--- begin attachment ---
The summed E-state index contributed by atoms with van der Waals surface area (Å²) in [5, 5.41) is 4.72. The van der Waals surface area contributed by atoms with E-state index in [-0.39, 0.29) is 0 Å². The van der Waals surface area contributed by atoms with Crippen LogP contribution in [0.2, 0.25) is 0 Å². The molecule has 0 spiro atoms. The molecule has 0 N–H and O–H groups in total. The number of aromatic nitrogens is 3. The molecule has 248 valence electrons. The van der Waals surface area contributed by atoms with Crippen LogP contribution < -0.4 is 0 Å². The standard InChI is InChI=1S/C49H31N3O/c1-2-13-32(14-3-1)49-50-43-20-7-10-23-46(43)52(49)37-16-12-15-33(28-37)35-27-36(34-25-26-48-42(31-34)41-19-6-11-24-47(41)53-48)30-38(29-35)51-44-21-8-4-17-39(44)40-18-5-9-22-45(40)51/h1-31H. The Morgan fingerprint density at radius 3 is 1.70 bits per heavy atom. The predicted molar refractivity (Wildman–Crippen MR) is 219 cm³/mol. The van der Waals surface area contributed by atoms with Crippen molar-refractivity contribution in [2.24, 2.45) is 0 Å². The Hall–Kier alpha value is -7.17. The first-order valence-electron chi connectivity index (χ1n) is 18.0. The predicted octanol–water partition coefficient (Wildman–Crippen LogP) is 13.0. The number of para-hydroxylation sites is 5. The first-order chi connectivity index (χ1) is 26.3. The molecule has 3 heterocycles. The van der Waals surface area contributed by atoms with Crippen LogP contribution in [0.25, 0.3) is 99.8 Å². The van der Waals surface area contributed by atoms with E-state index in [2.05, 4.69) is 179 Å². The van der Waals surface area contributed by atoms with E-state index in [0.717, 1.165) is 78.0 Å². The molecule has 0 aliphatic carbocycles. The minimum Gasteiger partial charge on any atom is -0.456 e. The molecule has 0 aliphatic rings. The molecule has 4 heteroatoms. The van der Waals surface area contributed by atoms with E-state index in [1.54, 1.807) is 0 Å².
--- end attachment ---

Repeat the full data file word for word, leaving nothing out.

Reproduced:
The summed E-state index contributed by atoms with van der Waals surface area (Å²) in [5, 5.41) is 4.72. The van der Waals surface area contributed by atoms with E-state index in [-0.39, 0.29) is 0 Å². The van der Waals surface area contributed by atoms with Crippen LogP contribution in [0.2, 0.25) is 0 Å². The molecule has 0 spiro atoms. The molecule has 0 N–H and O–H groups in total. The number of aromatic nitrogens is 3. The molecule has 248 valence electrons. The van der Waals surface area contributed by atoms with Crippen LogP contribution < -0.4 is 0 Å². The standard InChI is InChI=1S/C49H31N3O/c1-2-13-32(14-3-1)49-50-43-20-7-10-23-46(43)52(49)37-16-12-15-33(28-37)35-27-36(34-25-26-48-42(31-34)41-19-6-11-24-47(41)53-48)30-38(29-35)51-44-21-8-4-17-39(44)40-18-5-9-22-45(40)51/h1-31H. The Morgan fingerprint density at radius 3 is 1.70 bits per heavy atom. The predicted molar refractivity (Wildman–Crippen MR) is 219 cm³/mol. The van der Waals surface area contributed by atoms with Crippen molar-refractivity contribution in [2.24, 2.45) is 0 Å². The Hall–Kier alpha value is -7.17. The first-order valence-electron chi connectivity index (χ1n) is 18.0. The predicted octanol–water partition coefficient (Wildman–Crippen LogP) is 13.0. The number of para-hydroxylation sites is 5. The first-order chi connectivity index (χ1) is 26.3. The molecule has 3 heterocycles. The van der Waals surface area contributed by atoms with Crippen LogP contribution in [0.25, 0.3) is 99.8 Å². The van der Waals surface area contributed by atoms with E-state index in [2.05, 4.69) is 179 Å². The van der Waals surface area contributed by atoms with E-state index in [0.717, 1.165) is 78.0 Å². The molecule has 0 aliphatic carbocycles. The minimum Gasteiger partial charge on any atom is -0.456 e. The molecule has 0 aliphatic rings. The molecule has 4 heteroatoms. The van der Waals surface area contributed by atoms with E-state index in [1.54, 1.807) is 0 Å².